Adapted from Gluten-Free Goddess, Gluten-Free Vanilla Cupcakes with Mocha Icing
Yield: 48 mini cupcakes
1 cup brown rice flour 
1 cup tapioca starch 
1/2 teaspoon table salt 
1 teaspoon baking powder 
1 teaspoon baking soda 
1 teaspoon xanthan gum 
3/4 cup sugar 
1/2 teaspoon cardamom
1/2 teaspoon cinnamon
1 cup coconut milk 
1 large egg
3 Tablespoons vegetable oil or melted coconut oil
1 Tablespoon vanilla extract 
1 Tablespoon freshly squeezed orange juice 

Preheat your oven to 350ºF.  Prep two mini-cupcake tins with liners. I used silver and gold for a more royal feeling!

Whisk the dry ingredients together in a bowl and set aside. In a separate bowl, whisk the wet ingredients together. Combine the wet and dry gently with a spoon or spatula until just combined.
Fill the liners about 1/2 full (I overfilled mine, as you can see in these photos) and bake on the center rack of your preheated oven until firm. About 10 minutes. If you decide to make regular sized cupcakes, check for firmness at 14 minutes.

Allow the cupcakes to set-up and cool the pan briefly, then finish cooling them on a rack. 

While they're cooling, mix a batch of icing. Be sure to add the liquid slowly so you don't end up with runny icing.

Quick Icing
1 1/2 cup confectioner's sugar, sifted
1 Tablespoon bourbon vanilla extract (use lemon juice for a more tangy flavor)
2 Tablespoons coconut milk or any liquid (add in small increments just until the icing is glossy and viscous like very thick molasses).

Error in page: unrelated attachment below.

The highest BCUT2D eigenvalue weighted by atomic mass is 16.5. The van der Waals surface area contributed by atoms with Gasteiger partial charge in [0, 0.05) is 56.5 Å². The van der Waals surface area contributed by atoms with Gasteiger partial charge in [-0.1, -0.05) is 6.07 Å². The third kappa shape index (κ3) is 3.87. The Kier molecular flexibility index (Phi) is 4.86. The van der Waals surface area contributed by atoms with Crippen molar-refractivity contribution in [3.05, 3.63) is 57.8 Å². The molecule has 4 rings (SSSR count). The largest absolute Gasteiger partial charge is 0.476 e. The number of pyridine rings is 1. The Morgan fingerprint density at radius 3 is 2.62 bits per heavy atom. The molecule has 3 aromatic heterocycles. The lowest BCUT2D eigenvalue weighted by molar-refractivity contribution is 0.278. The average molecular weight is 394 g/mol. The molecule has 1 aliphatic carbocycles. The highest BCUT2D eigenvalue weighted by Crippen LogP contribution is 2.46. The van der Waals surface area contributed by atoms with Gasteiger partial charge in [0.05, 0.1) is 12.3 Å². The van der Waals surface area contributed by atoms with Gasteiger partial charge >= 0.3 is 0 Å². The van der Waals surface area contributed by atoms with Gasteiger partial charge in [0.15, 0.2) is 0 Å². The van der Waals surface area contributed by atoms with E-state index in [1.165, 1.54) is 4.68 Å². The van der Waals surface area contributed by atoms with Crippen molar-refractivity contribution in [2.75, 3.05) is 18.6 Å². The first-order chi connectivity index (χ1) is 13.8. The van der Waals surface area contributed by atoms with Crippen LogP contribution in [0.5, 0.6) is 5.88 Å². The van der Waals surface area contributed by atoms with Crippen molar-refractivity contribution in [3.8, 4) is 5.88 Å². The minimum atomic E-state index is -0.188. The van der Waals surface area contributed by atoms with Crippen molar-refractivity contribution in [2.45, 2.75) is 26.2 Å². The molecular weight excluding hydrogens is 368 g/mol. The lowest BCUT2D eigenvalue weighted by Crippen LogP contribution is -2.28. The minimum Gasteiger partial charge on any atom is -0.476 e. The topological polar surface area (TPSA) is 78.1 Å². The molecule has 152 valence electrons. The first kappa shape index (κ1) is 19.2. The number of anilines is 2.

Once the cupcakes are fully cool, use a serrated blade to saw off the tops so they are very flat (see uses for the cupcake tops below). Top each with icing starting in the center and pushing out toward the edges. Decorate with whatever you have on hand, lemon or orange zest and/or a pinch of sugar would look beautiful if you don't have sprinkles or sugar pearls. 

As for the cupcake tops, don't toss 'em, instead, break them up and eat them with some whipped cream OR crumble them up very finely and store them in a baggie or tupperware in the freezer for later use sprinkled over ice cream, patted over icing for an elegant finish to your next cake project, or smushed and rolled up to form cake pops!

If you prefer to try to simulate one of the actual 10 Most Expensive Desserts in the World, try this recipe for Decadence D'or Inspired Cupcake courtesy of, Priority One Jets. Click on either link for a photo of the original.

Tuesday, September 17, 2013

Small Batch Pickled Okra with Indian Spices in Honeyed Vinegar

After a recent trip to our local farmer's market, the Columbia Greenmarket, I came home with a small bounty of one of my Nashvillian husband's favorite vegetables. Okra! 

I decided to make a small batch of pickles with them and I'm thrilled with the results. After brining in their solution for one week, these okra pickles are subtile (i.e not too vinegary) yet extremely flavorfulAnother bonus, somehow the pickling process produces okra that's perfectly crisp/tender and not at all slimy! Woo hoo!

I used a pickling solution I found at The Gastronomic Gardener. It's a really wonderful solution because it's not too vinegary, so you can still taste the flavor of the thing you are pickling above the acidity. I definitely plan to use it again for other veggies.